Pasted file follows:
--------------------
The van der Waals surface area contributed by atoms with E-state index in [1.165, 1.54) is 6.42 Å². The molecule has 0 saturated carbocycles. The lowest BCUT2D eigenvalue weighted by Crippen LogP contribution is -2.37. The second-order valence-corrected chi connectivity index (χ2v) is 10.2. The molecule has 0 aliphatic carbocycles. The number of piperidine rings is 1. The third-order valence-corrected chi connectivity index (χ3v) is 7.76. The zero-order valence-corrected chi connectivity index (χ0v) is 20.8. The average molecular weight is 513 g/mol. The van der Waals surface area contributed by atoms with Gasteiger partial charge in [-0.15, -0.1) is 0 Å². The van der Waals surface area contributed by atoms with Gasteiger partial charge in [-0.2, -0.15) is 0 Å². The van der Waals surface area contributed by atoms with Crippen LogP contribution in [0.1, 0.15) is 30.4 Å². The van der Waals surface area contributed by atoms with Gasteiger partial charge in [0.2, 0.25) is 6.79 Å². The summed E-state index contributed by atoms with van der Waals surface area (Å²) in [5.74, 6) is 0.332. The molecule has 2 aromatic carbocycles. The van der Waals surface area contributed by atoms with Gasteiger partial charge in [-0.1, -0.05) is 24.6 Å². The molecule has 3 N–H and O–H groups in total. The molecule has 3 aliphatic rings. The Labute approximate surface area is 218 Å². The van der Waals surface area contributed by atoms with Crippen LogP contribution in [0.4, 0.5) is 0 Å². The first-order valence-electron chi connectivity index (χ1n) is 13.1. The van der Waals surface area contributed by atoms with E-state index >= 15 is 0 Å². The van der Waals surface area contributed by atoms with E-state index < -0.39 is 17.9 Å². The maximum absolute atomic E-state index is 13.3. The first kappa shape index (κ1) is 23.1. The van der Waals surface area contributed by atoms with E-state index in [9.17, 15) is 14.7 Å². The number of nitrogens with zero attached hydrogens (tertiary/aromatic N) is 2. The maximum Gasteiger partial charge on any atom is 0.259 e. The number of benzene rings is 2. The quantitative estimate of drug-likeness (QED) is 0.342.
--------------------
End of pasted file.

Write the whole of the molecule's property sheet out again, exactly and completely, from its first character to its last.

The van der Waals surface area contributed by atoms with E-state index in [1.165, 1.54) is 6.42 Å². The molecule has 0 saturated carbocycles. The lowest BCUT2D eigenvalue weighted by Crippen LogP contribution is -2.37. The second-order valence-corrected chi connectivity index (χ2v) is 10.2. The molecule has 0 aliphatic carbocycles. The number of piperidine rings is 1. The third-order valence-corrected chi connectivity index (χ3v) is 7.76. The zero-order valence-corrected chi connectivity index (χ0v) is 20.8. The average molecular weight is 513 g/mol. The van der Waals surface area contributed by atoms with Gasteiger partial charge in [-0.15, -0.1) is 0 Å². The van der Waals surface area contributed by atoms with Gasteiger partial charge in [-0.2, -0.15) is 0 Å². The van der Waals surface area contributed by atoms with Crippen LogP contribution in [0.1, 0.15) is 30.4 Å². The van der Waals surface area contributed by atoms with Gasteiger partial charge in [0.2, 0.25) is 6.79 Å². The summed E-state index contributed by atoms with van der Waals surface area (Å²) in [5.74, 6) is 0.332. The molecule has 2 aromatic carbocycles. The van der Waals surface area contributed by atoms with Gasteiger partial charge in [-0.1, -0.05) is 24.6 Å². The molecule has 3 N–H and O–H groups in total. The molecule has 3 aliphatic rings. The Labute approximate surface area is 218 Å². The van der Waals surface area contributed by atoms with Crippen LogP contribution in [0.4, 0.5) is 0 Å². The first-order valence-electron chi connectivity index (χ1n) is 13.1. The van der Waals surface area contributed by atoms with E-state index >= 15 is 0 Å². The van der Waals surface area contributed by atoms with E-state index < -0.39 is 17.9 Å². The maximum absolute atomic E-state index is 13.3. The first kappa shape index (κ1) is 23.1. The van der Waals surface area contributed by atoms with E-state index in [9.17, 15) is 14.7 Å². The number of nitrogens with zero attached hydrogens (tertiary/aromatic N) is 2. The maximum Gasteiger partial charge on any atom is 0.259 e. The number of benzene rings is 2. The quantitative estimate of drug-likeness (QED) is 0.342.